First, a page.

Charles Barker

Charles Barker, of No. 5, Flavell’s Yard, Baxter Gate, Loughborough, worked for the firm as a foundry labourer. On 6th March 1909, whilst working with a hand crane in the foundry, he fell from the beam of the crane, sustaining a compound fracture of his right ankle[1]. The ankle was subsequently operated on and unfortunately the injuries were such that it required the excision of the ankle joint, causing a permanent stiffness, weakness on the ankle and consequent lameness. He was obviously totally incapacitated and off work for a period, during which the firm paid him 9s. 6d. per week, which was fifty per cent of his wages, a sum he was entitled to under the Workmen’s Compensation Act of 1906. He was still off work six months later, when he engaged a firm of solicitors to take the matter of further compensation to the County Court.

Charles Barker returned to work eight months after the accident, but found it almost impossible to continue due the pain, particularly working on an uneven floor as in the foundry. He was immediately sent by his solicitors to Dr Joseph Balm Pike, their medical expert, who worked at the hospital in Baxter Gate. Dr Pike recommended that the patent should not work on any uneven surface and preferably be found a position that he could undertake sitting down, or required only walking on level surfaces.

He did eventually return to work but by the following November, the situation had not improved and whilst he did his best, he was still in pain. After consulting the doctor again, the diagnosis was that there was no obviously improvement in the ankle and Charles Barker would never be able to do any work that involved standing for long periods. During this time, the firm who legally were only obliged to pay Charles Barker 9s. 6d. per week, had in fact, been paying him his full wage of 18s., although it was reported that the firm only thought he was worth 6s. per week. Consequently, Charles Barker’s solicitors sought a lump sum settlement from the firm, unless they were prepared, under by binding agreement, to continue paying him 18s. per week.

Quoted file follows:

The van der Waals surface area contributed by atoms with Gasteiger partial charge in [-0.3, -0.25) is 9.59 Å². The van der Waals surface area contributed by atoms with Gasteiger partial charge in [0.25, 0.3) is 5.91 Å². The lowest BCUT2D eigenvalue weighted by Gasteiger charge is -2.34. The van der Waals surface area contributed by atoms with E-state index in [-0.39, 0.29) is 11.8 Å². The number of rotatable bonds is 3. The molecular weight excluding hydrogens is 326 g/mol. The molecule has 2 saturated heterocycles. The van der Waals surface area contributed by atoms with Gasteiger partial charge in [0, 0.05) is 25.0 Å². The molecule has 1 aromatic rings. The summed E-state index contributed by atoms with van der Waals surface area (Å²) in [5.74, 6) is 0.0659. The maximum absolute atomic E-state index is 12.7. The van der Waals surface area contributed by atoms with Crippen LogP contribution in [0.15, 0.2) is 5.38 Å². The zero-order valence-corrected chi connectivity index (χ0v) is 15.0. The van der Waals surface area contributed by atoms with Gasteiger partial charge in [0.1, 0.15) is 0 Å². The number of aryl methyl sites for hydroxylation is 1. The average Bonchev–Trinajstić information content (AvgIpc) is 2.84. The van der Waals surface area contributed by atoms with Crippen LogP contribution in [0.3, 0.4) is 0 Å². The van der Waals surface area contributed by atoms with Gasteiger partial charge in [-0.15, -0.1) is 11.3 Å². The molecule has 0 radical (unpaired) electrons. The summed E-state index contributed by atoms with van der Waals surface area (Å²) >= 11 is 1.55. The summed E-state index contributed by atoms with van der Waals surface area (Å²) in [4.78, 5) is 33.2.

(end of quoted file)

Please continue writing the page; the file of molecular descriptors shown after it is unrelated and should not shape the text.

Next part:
The solicitors then filed a claim for £150 compensation, which was the lowest Charles Barker was prepared to accept. On top of the solicitors added £13-13-0d. to cover legal and medical fees. The firm responded offering £100 lump sum and expenses, without prejudice. This was immediately rejected, with the solicitor’s reminding the firm that their client, now aged 40, was an almost illiterate unskilled labourer, who now was permanently crippled and because of the accident almost certainly unlikely to work permanently again. It was argued that his maximum earnings were likely to be a maximum of only 10s. per week. However, Charles Barker, through his solicitors made it known that he was prepared to half the difference and settle for £125 lump sum, plus expenses, mainly because the firm had been good to him since the accident. On 14th October 1910, seventeen months after the accident, both parties signed the agreement for the £125 lump sum, plus expenses, under the Workmens’ Compensation Act of 1906. Between the date of the accident and 28th May 1910, when Charles Barker resumed work, the firm paid him 9s. 6d. per week and from 28th May until 14th October 18s. per week.


Reference:

  1. Private Records.